Anyway, hope this helps you peeps get your own lists going. I like to look at others' blogs and their lists since I always find a "hey, why didn't I think of that" kind of item.  I keep this spreadsheet on my computer, adding or removing things according to the ever changing needs of the Fam. It's definitely helped me in the beginning when we first started venturing out into the outdoors (Liv's first camping trip was when she was two months a tent...with temps at night dipping into the 40's).  Hopefully it'll get you guys out there!

Monday, June 18, 2012

Random Monday Updates

 As the sun refuses to set and yours truly is starting her annual summer struggle with insomnia (time for Ambien prescription renewal), it is smack dab in the middle of the Alaska summer season.
  • The midnight sun is a strange phenomenon. Much like the lack of sunlight in the winter, but much happier, I guess.  At random points during the late evenings, that sunshine streaming through the windows slaps me with this overwhelming urge to go outside and do riding, hiking, driving, shopping, pulling weeds, you name it. I get antsy, thus the insomnia.
  • Tuesdays have turned into Library day. Free books and with a 40 item limit per family for 30 days to boot. We go after lunch and we spend the rest of the day lounging and reading.
  • Wednesday mornings are dedicated to the Summer Movie Express program held by Regal Cinemas not even three minutes away from the casa. $1 admission only...G or PG films...can't beat that!
  • The girls have taken up music lessons. Sophie plays guitar.  Yes, she can play her first song very well (Twinkle Twinkle Little Star). It's just a simple single note plucking, but she is bound and determined to get "good enough to strum a Taylor Swift song." Little Livy and her little fingers play the piano now, and she can also play the same song as her sister. As many of you who know how big a role music played in my younger years, you can understand why this has me ecstatic!
  • I am enjoying having my young teenager at home. Our quiet conversations have revealed such an insightful kind-hearted young man...although he loves to pick on me by reminding me that in four years, he'll be off to college. What???? Not my baby boy!
  • Our adventuring this month has been toned down a bit compared to the one before. We've stayed close to home, riding our bikes around the neighborhood or down to Fort Rich to the cool playground there. The big adventures come in July with a three day July 4th campout with the hubby's squadron, a rest week in between, and then the big camping trip to Denali National Park.
  • Wildlife viewing has been remarkable this season! Last year, aside from the hubby man's almost kissing a black bear in the mouth at Otter Lake, we saw several moose and that was about it.  This year, moose and their calves are everywhere, and even bears! Many many sightings on base, with one big black bear crossing the street right in front of our car just last weekend.  
  • The Mister got to check off an item from his bucket list: Midnight Golfing! Twilight tee time at 1940 on Father's Day Eve, and he and Dylan finished the 18th hole at midnight oh one on Father's Day. Not to mention, it was at Moose Run (Creek Course) arguably the best golf course in Alaska according to Golf Digest. 
  • This crazy course I'm taking at UoP is driving me batty enough to consider a month long sabbatical to get me going again. Phone call to academic counselor happening in the morning.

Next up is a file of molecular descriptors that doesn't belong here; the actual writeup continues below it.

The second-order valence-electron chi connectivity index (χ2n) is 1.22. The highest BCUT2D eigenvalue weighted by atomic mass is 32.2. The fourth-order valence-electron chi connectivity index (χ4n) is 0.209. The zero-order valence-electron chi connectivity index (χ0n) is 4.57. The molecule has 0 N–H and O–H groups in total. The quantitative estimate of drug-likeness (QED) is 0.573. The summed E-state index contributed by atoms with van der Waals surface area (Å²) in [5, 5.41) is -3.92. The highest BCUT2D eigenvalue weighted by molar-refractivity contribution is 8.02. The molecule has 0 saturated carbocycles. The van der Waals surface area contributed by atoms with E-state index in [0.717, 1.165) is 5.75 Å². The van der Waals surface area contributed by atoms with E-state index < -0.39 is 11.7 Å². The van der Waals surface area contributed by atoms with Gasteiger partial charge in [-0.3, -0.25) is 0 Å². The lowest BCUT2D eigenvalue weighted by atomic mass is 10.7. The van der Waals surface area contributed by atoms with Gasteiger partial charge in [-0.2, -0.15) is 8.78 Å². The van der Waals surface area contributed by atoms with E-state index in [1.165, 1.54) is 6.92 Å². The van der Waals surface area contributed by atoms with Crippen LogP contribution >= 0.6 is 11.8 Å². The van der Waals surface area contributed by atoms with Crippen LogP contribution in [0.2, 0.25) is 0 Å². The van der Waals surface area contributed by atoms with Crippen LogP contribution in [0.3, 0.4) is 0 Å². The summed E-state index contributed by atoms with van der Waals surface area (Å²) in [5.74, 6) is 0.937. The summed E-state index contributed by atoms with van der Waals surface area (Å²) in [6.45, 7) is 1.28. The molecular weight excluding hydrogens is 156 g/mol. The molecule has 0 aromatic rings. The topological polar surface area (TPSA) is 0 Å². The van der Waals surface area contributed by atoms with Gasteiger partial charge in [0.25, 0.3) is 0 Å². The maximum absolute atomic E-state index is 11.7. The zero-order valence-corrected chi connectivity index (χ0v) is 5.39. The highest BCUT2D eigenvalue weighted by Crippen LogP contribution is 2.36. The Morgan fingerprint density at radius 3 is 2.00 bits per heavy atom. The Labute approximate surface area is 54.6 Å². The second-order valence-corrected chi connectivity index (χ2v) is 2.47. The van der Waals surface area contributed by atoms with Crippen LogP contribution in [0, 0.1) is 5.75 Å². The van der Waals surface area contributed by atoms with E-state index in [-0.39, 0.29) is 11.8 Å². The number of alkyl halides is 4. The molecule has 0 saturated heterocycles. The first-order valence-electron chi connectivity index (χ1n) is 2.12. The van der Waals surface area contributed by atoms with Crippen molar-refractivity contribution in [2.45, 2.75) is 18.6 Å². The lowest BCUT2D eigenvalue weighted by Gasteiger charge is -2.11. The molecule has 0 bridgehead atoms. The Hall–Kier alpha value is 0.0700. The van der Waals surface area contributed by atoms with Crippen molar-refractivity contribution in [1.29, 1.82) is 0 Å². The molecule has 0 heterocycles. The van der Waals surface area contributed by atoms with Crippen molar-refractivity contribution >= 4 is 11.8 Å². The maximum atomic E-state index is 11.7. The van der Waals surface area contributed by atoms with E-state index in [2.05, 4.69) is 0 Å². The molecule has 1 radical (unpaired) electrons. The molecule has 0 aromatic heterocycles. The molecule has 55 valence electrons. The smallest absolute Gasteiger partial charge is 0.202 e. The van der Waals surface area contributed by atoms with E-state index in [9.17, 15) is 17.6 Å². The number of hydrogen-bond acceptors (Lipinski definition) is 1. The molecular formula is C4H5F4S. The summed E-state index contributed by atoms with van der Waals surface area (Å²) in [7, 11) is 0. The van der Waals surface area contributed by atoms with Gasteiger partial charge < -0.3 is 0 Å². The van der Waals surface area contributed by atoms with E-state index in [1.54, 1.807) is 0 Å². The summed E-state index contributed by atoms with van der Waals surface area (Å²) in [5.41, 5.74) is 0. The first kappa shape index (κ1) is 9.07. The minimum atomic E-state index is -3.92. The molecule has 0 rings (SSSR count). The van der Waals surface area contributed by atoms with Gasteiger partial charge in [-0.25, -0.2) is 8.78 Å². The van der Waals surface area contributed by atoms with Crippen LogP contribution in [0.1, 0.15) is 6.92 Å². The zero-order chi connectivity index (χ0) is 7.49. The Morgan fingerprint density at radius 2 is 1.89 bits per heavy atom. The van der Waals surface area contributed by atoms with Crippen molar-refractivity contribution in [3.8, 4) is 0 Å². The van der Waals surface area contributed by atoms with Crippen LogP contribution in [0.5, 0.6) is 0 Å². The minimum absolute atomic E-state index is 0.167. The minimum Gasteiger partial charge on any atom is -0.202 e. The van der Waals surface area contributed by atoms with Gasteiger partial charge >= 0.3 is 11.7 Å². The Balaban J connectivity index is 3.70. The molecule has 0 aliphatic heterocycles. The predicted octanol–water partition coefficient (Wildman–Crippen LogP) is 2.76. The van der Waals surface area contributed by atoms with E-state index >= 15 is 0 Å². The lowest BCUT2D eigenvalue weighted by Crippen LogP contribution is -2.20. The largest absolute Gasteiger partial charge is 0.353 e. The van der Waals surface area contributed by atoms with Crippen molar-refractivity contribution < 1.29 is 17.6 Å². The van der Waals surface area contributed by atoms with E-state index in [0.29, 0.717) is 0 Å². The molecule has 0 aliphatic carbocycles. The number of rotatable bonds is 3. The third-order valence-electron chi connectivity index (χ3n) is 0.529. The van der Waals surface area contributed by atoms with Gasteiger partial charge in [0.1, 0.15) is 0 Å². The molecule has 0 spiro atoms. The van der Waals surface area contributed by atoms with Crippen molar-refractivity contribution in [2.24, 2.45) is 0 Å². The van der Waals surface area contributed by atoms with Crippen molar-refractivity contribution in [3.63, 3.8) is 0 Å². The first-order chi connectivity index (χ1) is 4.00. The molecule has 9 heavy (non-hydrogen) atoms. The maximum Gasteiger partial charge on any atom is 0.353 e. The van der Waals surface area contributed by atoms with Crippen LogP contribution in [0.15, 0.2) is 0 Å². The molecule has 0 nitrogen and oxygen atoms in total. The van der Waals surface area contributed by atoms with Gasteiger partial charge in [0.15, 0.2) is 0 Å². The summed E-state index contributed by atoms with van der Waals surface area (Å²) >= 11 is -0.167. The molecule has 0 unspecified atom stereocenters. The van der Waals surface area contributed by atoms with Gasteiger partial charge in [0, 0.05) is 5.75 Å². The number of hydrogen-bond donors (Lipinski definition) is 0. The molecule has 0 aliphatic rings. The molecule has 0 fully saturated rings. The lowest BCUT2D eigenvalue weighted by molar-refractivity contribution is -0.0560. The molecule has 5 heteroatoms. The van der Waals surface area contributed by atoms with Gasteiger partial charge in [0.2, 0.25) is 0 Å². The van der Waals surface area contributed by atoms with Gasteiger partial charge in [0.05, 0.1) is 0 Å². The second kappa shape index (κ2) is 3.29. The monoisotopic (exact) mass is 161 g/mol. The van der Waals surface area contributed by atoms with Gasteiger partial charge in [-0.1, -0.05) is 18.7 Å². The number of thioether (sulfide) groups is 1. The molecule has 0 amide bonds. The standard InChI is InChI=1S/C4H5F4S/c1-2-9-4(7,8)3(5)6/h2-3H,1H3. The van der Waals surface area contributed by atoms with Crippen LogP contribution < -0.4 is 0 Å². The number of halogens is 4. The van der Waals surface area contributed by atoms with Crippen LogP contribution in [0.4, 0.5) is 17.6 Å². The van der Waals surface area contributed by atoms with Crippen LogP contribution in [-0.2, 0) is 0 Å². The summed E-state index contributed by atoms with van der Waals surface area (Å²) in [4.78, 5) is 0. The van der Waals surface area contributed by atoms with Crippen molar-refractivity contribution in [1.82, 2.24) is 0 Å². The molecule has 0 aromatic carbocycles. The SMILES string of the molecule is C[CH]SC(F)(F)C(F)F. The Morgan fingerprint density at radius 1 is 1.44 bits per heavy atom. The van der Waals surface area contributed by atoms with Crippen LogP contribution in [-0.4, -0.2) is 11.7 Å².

How's your summer going so far?

Friday, June 15, 2012

Bicycling to Cottonwood Park

One weekend, we decided to tackle the bike path on base connecting Elmendorf to Fort Rich on Grady Highway, with the goal of getting the kids some outdoor play time at Cottonwood Park.
The trail picks up right across from the Shopette/Gas Station, by the Fam Camp, and towards the other side of base. This trail, to date, is still unfinished.  There are large swaths of it right after you pass the Fam Camp still in the in trees have just been cut down and all the resulting debris and mud strewn all over the place.  At this point, we moved to the shoulder of the highway, which didn't last long for me and Sophie because the cars whizzing precariously close at 45mph was too much for me.  Little girl and I went down into the dirt and walked our bikes until we met up with the other three where the trail becomes manageable again.  

There is a little footbridge crossing Ship Creek. Here is Sophie excitedly telling me to look at what she spotted at the creek bed.

The playground at the park is HUMONGOUS.  The girls ran back and forth between playground sets and forts, whooping and hollering the entire way.

The girls had a great time burning off their limitless energy while the hubby and Dylan played a game of one-on-one.

Roundtrip about 4 miles. One little note about this trail....take the bear bells and the bear spray.  This area is full of moose and bears. We spotted a moose munching on some lunch a good 20 feet or so from our trail.  Make sure the children know what to do in case of a charging moose (you can't out-bicycle bet is to abandon the bike and get behind a tree) or an angry bear (can't out-bicycle them bet is stay calm and use the spray).

I love that even when you want to stay close to home, there are plenty of true outdoor activities available on post. Love this place!

Bicycling the Tony Knowles Coastal Trail

Fam Och has never been known as a cycling family.  Truth be told, we didn't even teach Mister D how to ride without training wheels until he was ten. (It's an embarrassing fact to admit.) When we arrived in AK, Hubbyman and I swore that wouldn't happen again.

This spring, we outfitted ourselves with our own individual set of wheels.  Although REI is our favorite go-to for outdoor gear, their supply of bicycles are for the hard core serious-as-death cyclers with corresponding just-as-serious prices. At the same time, reading reviews of the more pocket-friendly priced bikes sold at big box stores like Walmart and Target left us with the impression bikes bought there would last us one trip down a paved trail before it started falling apart.  We found a happy medium at Sports Authority, which had a large amount of inventory without being too overwhelming, and its very own bike maintenance shop inside.  The Hubby, Mister D, and I each got a set of wheels there.  (I, at 4'9", opted for a junior 24" mountain bike as the full-sized 26" women's' were waaaay too big. Laugh all you want...junior bikes are muuuuch cheaper.)